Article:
Investors who want to buy a new residential property for rental income in what appears to be a hot market have a few caveats to consider.

Sure, rental rates are increasingly outpacing mortgage payments and a record number of households are opting to rent over own. Plus, rising home prices are showing no signs of abating. But buying a home to lease to renters is not necessarily a financial slam dunk right now.

"It seems like a good economic backdrop for investing in multi-family housing - you have good job growth, you have the potential for higher wages," said Andrew Altfest, executive vice president of Altfest Personal Wealth Management. "But now is not the ideal time to invest in multi-family housing to try to be the next Donald Trump."

That's because despite the abundance of positive signs, the rental market simply no longer offers investors the slew of distressed properties such as foreclosures and short-sales that only a few years ago abounded with bargains yielding meaty returns.

Still, depending on where you live in the country and how far you are willing to dig into your local market listings, investors can find opportunities in today's rental market for instant monthly income, says Trulia Chief Economist Ralph McLaughlin. For example, markets like Rochester, N.Y., or Dayton, Ohio, have significantly higher rent rates versus mortgage payment rates to give investors instant cash flow.

Ideally, in any market, an investor would want to pick up a property where the monthly rent more than covers the mortgage so that he can draw a monthly cash-flow surplus to cover expenses. Before buying, investors should get a qualified inspector to provide estimates about what improvements need to be made to the home.

"Even with relatively new properties, investors should budget for maintenance costs," McLaughlin said. "Identify properties where rents are going to be at the minimum 5% to 10% higher than what your monthly mortgage payments may be to give you that little bit of extra cushion."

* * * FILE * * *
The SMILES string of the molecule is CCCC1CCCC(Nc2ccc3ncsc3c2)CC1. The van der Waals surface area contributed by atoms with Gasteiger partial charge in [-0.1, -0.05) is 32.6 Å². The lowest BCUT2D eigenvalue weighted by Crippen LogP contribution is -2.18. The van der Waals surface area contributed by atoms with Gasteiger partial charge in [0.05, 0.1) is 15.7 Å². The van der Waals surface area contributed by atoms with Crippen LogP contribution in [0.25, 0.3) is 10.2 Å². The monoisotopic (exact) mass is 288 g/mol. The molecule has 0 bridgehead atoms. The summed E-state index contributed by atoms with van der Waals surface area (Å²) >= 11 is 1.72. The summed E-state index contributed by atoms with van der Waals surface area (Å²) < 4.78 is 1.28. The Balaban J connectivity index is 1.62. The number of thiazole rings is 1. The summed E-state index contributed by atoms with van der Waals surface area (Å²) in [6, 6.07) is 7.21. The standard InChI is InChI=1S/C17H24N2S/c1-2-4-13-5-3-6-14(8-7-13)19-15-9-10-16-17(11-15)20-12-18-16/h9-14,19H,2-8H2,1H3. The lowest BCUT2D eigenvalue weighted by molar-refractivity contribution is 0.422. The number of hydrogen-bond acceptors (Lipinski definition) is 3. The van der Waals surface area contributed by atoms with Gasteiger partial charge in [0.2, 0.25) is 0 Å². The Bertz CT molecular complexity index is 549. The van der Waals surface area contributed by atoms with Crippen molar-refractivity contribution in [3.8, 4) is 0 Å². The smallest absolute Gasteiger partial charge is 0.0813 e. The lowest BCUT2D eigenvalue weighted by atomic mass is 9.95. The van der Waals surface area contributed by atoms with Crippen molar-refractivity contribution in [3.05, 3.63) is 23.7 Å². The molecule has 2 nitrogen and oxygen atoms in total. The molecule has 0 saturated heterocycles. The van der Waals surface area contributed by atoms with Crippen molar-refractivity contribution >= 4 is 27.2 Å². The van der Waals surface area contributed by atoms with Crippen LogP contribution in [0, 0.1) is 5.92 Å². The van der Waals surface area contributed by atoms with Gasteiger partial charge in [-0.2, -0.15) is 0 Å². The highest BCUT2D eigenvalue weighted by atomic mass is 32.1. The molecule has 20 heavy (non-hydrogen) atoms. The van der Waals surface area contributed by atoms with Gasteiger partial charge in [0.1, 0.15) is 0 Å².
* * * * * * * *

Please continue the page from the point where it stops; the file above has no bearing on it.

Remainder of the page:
Tenant turnover is another risk to this type of investment. If you're investing in a market where people move fairly frequently, you can lose significant income when the tenant moves out and you have to conduct a search to replace that tenant.

Even if a real estate property doesn't yield instant lucrative rental income, buying a rental property can still be an ideal long-term investment to diversify your portfolio. After all, home values and rents do tend to appreciate together with inflation. Overtime, renters would essentially pay for your asset.

Industry experts like David Brickman, executive vice president of Freddie Mac Multifamily, say they expect rental properties to continue to be in high demand in the next several years, driven in part by Millennials, who have preferred renting over owning for both financial and lifestyle reasons. Saddled with student loan debt, many Millennials cannot qualify for a mortgage. Others like the mobility that renting affords.

"The rental market is still very strong," Brickman said. "We see more household formation. Renters are generally satisfied with renting, not that they don't have an aspiration to buy a home at some point. ... Renting is a broader social trend that's likely to stay strong."

Plus, the volume of new households is far outpacing the number of new rental units being added to the market so the pressure on vacancies, says Jonathan Smoke of "We simply have a record number of renting households," Smoke says.

Existing home prices have appreciated between 5% and 7% nationally, and Freddie Mac economists forecast existing homes will appreciate 3% in 2016, which is still above the average of about 1% above inflation.

So, if you're taking the long-view for retirement income, it's not a terrible time to invest in property for renting. Just don't bank on instant windfalls of short-term cash flow.